It seems counter-intuitive but paid memberships appeal to customers because they signal value, and an exclusive consumer experience.  While more prosaic but paying upfront is a strong motivator to get the most out of the service.  So the advantages for brands go beyond covering the cost of funding premium rewards. McKinsey [6] found members of paid programs are 60% more likely to spend more on the brand, while free programs only increase that likelihood by 30%. Paid programs also drive other valuable behaviors, including increased shopping frequency and bigger basket size.  

Just bear in mind that to attract and retain customers, the benefits that people clamor for — such as free and faster shipping, or early access to products — have to outweigh the fee.  The answer to ‘Is it worth it?’ always needs to be a resounding YES. 

Personalization that matters

Personalization and loyalty go in hand in hand, or at least they’re supposed to.  But it’s quite hard to do right.  At Ogilvy, we look at personalization pragmatically, with a clear-eyed view of the constraints on companies.  It’s about using whatever data you have AND adding real value (without being creepy).  However, to execute at scale requires technology and sophisticated analytical tools. Brands who can get the strategy and implementation right will reap the benefits as more (truly) relevant offers will help to reawaken customers’ participation.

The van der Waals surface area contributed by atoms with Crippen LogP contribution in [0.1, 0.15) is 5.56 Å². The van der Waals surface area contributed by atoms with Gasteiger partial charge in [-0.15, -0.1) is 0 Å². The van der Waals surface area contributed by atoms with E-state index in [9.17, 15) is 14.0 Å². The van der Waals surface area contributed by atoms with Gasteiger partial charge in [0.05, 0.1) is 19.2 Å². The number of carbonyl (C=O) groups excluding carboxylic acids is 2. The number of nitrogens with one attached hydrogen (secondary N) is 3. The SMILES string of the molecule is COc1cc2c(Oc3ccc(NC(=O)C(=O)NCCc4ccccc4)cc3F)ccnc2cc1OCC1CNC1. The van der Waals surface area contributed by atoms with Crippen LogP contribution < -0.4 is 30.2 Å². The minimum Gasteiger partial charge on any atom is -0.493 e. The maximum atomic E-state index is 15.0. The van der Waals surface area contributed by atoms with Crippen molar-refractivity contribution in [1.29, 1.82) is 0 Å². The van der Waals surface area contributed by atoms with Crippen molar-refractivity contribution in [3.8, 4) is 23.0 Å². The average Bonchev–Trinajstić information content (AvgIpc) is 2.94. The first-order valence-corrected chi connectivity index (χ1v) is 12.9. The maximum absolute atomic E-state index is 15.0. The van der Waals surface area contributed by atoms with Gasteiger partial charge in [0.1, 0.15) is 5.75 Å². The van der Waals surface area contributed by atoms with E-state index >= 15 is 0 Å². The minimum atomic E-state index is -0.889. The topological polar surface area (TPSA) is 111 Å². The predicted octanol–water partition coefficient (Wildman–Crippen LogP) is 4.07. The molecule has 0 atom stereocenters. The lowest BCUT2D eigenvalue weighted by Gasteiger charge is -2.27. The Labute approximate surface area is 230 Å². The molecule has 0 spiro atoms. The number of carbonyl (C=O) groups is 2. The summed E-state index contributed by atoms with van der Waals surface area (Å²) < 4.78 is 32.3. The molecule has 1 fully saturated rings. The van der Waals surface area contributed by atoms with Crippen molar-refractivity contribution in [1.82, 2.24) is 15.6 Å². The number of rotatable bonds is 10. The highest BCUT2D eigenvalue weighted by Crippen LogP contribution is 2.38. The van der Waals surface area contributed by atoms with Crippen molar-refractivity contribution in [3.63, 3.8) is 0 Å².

A startup in the Middle East that is getting it right and breaking the mould is REPEAT.  Its Smart Replenishment platform is designed to engender loyalty by enabling customers to take full advantage of better prices the more often they visit their favorite restaurants. Similarly, the higher a customer’s bill, the greater the value they receive. Personalized pricing taken to the next level.

Incentivize customers beyond spend

Customers interact with brands in a multitude of ways and all of these together are just as beneficial as spend in order to unlock total customer value.  For instance, , as well as rewarding every financial interaction, First Abu Dhabi Bank (FAB) also rewards behavior such as registering for digital banking, and initiating online transactions.  Why? Because, digital is a lower cost to serve channel so incentivizing these behaviors will directly benefit profitability.  

The interactions can also be indirectly helpful.  Loyalty programs can play a key role in enhancing customer data by allocating points and perks for completing their online profile, participating in a survey and so on.  Actions such as writing product reviews, and sharing purchases on social can also be incentivized since peer recommendations carry so much more weight these days than brand-driven messages.

From the customer’s perspective, earning credits for multiple actions addresses one of their main gripes: the slow, tedious process of earning and redeeming points.  Younger customers want instant gratification so enabling them to accrue points in many ways, allows them to reward themselves with perks quicker and more often.

No strings attached 

There’s a pervading theme when it comes to giving points for spend, social media shares, or for completing a challenge: quid pro quo — ‘If you do this, I give you that’.